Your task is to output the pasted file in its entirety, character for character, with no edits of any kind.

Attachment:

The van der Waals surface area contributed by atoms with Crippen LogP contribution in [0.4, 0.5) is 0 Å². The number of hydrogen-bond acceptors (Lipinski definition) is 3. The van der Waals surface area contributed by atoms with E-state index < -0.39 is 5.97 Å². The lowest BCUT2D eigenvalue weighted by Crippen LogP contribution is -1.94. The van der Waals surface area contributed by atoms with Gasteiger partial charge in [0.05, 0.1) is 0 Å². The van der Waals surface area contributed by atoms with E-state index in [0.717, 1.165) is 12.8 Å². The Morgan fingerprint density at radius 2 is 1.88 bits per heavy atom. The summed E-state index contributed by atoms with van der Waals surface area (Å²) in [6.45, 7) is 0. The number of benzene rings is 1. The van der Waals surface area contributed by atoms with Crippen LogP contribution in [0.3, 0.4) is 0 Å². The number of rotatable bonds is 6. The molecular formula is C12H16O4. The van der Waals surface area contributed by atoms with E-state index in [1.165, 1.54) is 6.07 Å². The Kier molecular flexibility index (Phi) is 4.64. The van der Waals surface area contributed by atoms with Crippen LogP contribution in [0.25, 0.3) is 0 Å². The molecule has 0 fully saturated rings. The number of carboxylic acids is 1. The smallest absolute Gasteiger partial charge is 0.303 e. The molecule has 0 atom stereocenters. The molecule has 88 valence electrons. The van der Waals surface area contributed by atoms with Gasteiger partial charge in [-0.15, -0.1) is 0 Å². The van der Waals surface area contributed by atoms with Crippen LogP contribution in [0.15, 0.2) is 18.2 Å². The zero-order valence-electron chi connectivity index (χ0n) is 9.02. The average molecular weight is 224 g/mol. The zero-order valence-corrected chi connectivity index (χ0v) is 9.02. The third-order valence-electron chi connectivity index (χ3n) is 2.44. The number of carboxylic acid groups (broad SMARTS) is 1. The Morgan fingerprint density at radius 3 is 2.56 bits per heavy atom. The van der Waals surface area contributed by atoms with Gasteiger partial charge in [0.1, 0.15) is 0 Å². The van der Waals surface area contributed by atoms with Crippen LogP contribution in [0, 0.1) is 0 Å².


The van der Waals surface area contributed by atoms with Crippen LogP contribution in [0.4, 0.5) is 0 Å². The number of hydrogen-bond acceptors (Lipinski definition) is 3. The van der Waals surface area contributed by atoms with E-state index < -0.39 is 5.97 Å². The lowest BCUT2D eigenvalue weighted by Crippen LogP contribution is -1.94. The van der Waals surface area contributed by atoms with Gasteiger partial charge in [0.05, 0.1) is 0 Å². The van der Waals surface area contributed by atoms with E-state index in [0.717, 1.165) is 12.8 Å². The Morgan fingerprint density at radius 2 is 1.88 bits per heavy atom. The summed E-state index contributed by atoms with van der Waals surface area (Å²) in [6.45, 7) is 0. The number of benzene rings is 1. The van der Waals surface area contributed by atoms with Crippen LogP contribution in [0.3, 0.4) is 0 Å². The number of rotatable bonds is 6. The molecular formula is C12H16O4. The van der Waals surface area contributed by atoms with E-state index in [1.165, 1.54) is 6.07 Å². The Kier molecular flexibility index (Phi) is 4.64. The van der Waals surface area contributed by atoms with Crippen LogP contribution in [0.25, 0.3) is 0 Å². The molecule has 0 fully saturated rings. The number of carboxylic acids is 1. The smallest absolute Gasteiger partial charge is 0.303 e. The molecule has 0 atom stereocenters. The molecule has 88 valence electrons. The van der Waals surface area contributed by atoms with Gasteiger partial charge in [-0.15, -0.1) is 0 Å². The van der Waals surface area contributed by atoms with Crippen LogP contribution in [0.15, 0.2) is 18.2 Å². The zero-order valence-electron chi connectivity index (χ0n) is 9.02. The average molecular weight is 224 g/mol. The zero-order valence-corrected chi connectivity index (χ0v) is 9.02. The third-order valence-electron chi connectivity index (χ3n) is 2.44. The number of carboxylic acid groups (broad SMARTS) is 1. The Morgan fingerprint density at radius 3 is 2.56 bits per heavy atom. The van der Waals surface area contributed by atoms with Gasteiger partial charge in [0.1, 0.15) is 0 Å². The van der Waals surface area contributed by atoms with Crippen LogP contribution in [0, 0.1) is 0 Å².